Help with workholding on a 5C head grinder
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  1. #1
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    Default Help with workholding on a 5C head grinder

    Guys, I need a bit of help.
    Right out of the gate, I am not a grinding house!!!
    I do some surface grinding for internal needs, but that's it.
    OTOH, have never touched an ID/OD grinder ....

    Until now!
    I have gotten a hand-me-down Covel 512 unit.
    Came from a customer that have replaced it with something new.
    The unit is complete with the 5C head, tailstock, ID attachment and a few hubs. Fairly clean state and everything seems to work.
    Was told that it holds a few tenths without any issues.


    So, my question is: I have 3 pieces of shafts to make, and I figured I'll test my hands grinding 2X bearing journals on each.
    I only have to hold .0005 total, but they also need to be concentric w/in .0002

    So, I was thinking to just put it between centers and go ....
    Problem: I don't know how to drive it on the head side?
    I thought there were some 5C face drivers ... No
    Then perhaps some straight shank face drivers ... No

    So the question: How do I drive it with the 5C head?

    Thank You

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    I'm not familiar with the Covel - does it provide the option/do you intend to run with dead centers?

    If not & you have a Hardinge 5c "dead" center collet, the extension is long enough to grip with a dog, and drive a bent tail dog on your work. Or a barrel-wrench type gripper on the collet center extension. Or for light work, a hose clamp, etc.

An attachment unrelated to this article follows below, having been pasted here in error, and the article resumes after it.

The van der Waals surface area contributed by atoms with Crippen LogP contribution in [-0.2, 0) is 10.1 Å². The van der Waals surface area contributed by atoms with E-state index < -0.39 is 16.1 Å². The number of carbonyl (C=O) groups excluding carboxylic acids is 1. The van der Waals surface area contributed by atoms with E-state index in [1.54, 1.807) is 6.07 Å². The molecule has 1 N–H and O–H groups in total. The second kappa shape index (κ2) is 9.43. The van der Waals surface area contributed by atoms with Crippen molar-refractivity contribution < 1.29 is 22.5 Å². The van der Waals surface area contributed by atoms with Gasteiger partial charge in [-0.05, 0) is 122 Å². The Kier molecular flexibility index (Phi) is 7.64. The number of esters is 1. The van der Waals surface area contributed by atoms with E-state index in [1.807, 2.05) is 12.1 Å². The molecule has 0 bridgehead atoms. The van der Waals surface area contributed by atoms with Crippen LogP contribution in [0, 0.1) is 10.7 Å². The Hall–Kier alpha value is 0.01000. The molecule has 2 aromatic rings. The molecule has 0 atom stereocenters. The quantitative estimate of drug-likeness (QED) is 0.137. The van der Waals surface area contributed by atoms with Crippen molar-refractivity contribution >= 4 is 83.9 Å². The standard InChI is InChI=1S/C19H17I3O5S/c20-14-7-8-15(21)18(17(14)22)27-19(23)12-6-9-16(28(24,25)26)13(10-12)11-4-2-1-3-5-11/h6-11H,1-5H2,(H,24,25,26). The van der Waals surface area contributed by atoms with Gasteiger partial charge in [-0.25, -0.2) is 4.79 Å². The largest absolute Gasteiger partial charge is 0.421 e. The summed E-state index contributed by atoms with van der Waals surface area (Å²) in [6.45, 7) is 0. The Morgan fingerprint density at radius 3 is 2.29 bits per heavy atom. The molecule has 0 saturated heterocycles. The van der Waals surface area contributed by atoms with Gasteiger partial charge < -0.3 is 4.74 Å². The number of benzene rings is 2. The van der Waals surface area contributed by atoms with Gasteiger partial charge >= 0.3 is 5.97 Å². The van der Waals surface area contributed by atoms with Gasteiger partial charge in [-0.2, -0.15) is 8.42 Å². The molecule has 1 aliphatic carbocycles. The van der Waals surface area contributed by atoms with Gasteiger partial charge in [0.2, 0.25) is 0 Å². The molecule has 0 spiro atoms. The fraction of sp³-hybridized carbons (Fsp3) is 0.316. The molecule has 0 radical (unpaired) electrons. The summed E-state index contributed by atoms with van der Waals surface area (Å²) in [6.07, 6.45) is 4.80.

Always touch up grind the center before setting up the work since it will be live in this app.

    If you don't have a regular 5c center, then on the live end (drive) all you have to do is put a suitable collet in the headstock, and grip an on-size blank round. Pre-turn a 60 deg center, but touch it up in place. grip a dog or other clamp onto the extension as above and drive a dog on the work. Or hose clamp, etc.

    If the Covel has dead center capability at both ends, you're probably going to have to find or make the proprietary pieces.

    If you use the dowel-in-regular-5c-collet method, it can be useful to have a shoulder so it can't push back.
    It is also good to have some diameter if it will be used as the driver as described.

    Solid 5c collet bodies can be had with MT sockets to use taper shank centers.
    Or, with an ID grinder, can be made from a blank solid 5c tool body....

    The above assumes you simply don't want to wait or afford going rates for face plate &/or drive center?

    OK, so these are a little pricey, but you can see the options to look for:

    https://shophardinge.com/productGrid.aspx?catID=11198

    Or roll your own:

    ShopHardinge - 10150000000000

    Somebody at the factory has a sense of humor, but this is what they look like.

    ShopHardinge - 57 0000296

    smt

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    Wow Stephen, that was a mouthful!
    Thank You!!!

    Hardinge was my absolute first stop, thinking everything 5C + Grinding = Hardinge.
    Saw the center you've linked to, and saw the pricetag .... thankfully it is out-of-stock!!!

    The back end is a dead center, so I will need to drive it with something a bit significant...

    I do have 2 pieces of the 5C solid blank collets, and if no other off-the-shelf option comes up, that is the way I'm going to go.